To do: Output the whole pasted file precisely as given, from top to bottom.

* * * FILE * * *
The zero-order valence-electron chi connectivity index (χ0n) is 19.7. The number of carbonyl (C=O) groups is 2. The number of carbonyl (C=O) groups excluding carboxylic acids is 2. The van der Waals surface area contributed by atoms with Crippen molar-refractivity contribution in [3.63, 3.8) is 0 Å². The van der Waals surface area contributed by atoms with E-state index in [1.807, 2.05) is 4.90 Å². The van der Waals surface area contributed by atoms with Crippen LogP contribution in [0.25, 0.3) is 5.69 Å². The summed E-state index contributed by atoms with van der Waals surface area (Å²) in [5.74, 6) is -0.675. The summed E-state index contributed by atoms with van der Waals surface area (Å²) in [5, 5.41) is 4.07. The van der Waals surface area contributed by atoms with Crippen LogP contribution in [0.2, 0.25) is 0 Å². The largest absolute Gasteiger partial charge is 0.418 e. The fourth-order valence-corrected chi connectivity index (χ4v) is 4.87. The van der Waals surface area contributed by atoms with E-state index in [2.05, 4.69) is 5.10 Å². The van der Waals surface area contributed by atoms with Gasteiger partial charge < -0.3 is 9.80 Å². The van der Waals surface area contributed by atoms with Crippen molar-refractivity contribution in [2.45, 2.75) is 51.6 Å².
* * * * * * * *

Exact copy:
The zero-order valence-electron chi connectivity index (χ0n) is 19.7. The number of carbonyl (C=O) groups is 2. The number of carbonyl (C=O) groups excluding carboxylic acids is 2. The van der Waals surface area contributed by atoms with Crippen molar-refractivity contribution in [3.63, 3.8) is 0 Å². The van der Waals surface area contributed by atoms with E-state index in [1.807, 2.05) is 4.90 Å². The van der Waals surface area contributed by atoms with Crippen LogP contribution in [0.25, 0.3) is 5.69 Å². The summed E-state index contributed by atoms with van der Waals surface area (Å²) in [5.74, 6) is -0.675. The summed E-state index contributed by atoms with van der Waals surface area (Å²) in [5, 5.41) is 4.07. The van der Waals surface area contributed by atoms with Crippen LogP contribution in [0.2, 0.25) is 0 Å². The largest absolute Gasteiger partial charge is 0.418 e. The fourth-order valence-corrected chi connectivity index (χ4v) is 4.87. The van der Waals surface area contributed by atoms with E-state index in [2.05, 4.69) is 5.10 Å². The van der Waals surface area contributed by atoms with Gasteiger partial charge < -0.3 is 9.80 Å². The van der Waals surface area contributed by atoms with Crippen molar-refractivity contribution in [2.45, 2.75) is 51.6 Å².